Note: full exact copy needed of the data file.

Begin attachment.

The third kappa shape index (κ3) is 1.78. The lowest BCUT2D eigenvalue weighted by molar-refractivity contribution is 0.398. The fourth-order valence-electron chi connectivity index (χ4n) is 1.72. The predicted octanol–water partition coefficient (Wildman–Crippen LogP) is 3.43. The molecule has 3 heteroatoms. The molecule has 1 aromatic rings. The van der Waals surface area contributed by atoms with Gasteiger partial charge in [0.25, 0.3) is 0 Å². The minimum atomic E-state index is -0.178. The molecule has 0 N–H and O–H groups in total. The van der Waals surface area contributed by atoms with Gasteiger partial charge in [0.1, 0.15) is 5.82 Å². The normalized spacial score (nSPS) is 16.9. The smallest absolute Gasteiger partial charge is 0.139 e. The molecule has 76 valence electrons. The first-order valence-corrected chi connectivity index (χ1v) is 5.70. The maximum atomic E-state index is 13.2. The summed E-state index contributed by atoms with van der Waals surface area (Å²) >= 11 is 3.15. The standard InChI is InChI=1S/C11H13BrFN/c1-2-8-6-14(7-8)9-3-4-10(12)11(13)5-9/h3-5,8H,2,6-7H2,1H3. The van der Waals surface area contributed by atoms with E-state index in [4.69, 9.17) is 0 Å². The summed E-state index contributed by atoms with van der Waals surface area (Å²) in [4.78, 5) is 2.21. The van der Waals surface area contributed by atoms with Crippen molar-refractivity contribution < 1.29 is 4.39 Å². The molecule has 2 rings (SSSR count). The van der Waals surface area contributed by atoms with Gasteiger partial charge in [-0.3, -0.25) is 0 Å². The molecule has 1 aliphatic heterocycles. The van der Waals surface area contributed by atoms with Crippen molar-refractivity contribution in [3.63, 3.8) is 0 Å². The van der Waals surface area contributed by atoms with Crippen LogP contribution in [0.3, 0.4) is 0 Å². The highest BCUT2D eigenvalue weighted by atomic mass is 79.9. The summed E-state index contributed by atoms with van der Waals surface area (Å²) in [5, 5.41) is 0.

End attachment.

The third kappa shape index (κ3) is 1.78. The lowest BCUT2D eigenvalue weighted by molar-refractivity contribution is 0.398. The fourth-order valence-electron chi connectivity index (χ4n) is 1.72. The predicted octanol–water partition coefficient (Wildman–Crippen LogP) is 3.43. The molecule has 3 heteroatoms. The molecule has 1 aromatic rings. The van der Waals surface area contributed by atoms with Gasteiger partial charge in [0.25, 0.3) is 0 Å². The minimum atomic E-state index is -0.178. The molecule has 0 N–H and O–H groups in total. The van der Waals surface area contributed by atoms with Gasteiger partial charge in [0.1, 0.15) is 5.82 Å². The normalized spacial score (nSPS) is 16.9. The smallest absolute Gasteiger partial charge is 0.139 e. The molecule has 76 valence electrons. The first-order valence-corrected chi connectivity index (χ1v) is 5.70. The maximum atomic E-state index is 13.2. The summed E-state index contributed by atoms with van der Waals surface area (Å²) >= 11 is 3.15. The standard InChI is InChI=1S/C11H13BrFN/c1-2-8-6-14(7-8)9-3-4-10(12)11(13)5-9/h3-5,8H,2,6-7H2,1H3. The van der Waals surface area contributed by atoms with E-state index in [4.69, 9.17) is 0 Å². The summed E-state index contributed by atoms with van der Waals surface area (Å²) in [4.78, 5) is 2.21. The van der Waals surface area contributed by atoms with Crippen molar-refractivity contribution < 1.29 is 4.39 Å². The molecule has 2 rings (SSSR count). The van der Waals surface area contributed by atoms with Gasteiger partial charge in [-0.3, -0.25) is 0 Å². The molecule has 1 aliphatic heterocycles. The van der Waals surface area contributed by atoms with Crippen molar-refractivity contribution in [3.63, 3.8) is 0 Å². The van der Waals surface area contributed by atoms with Crippen LogP contribution in [0.3, 0.4) is 0 Å². The highest BCUT2D eigenvalue weighted by atomic mass is 79.9. The summed E-state index contributed by atoms with van der Waals surface area (Å²) in [5, 5.41) is 0.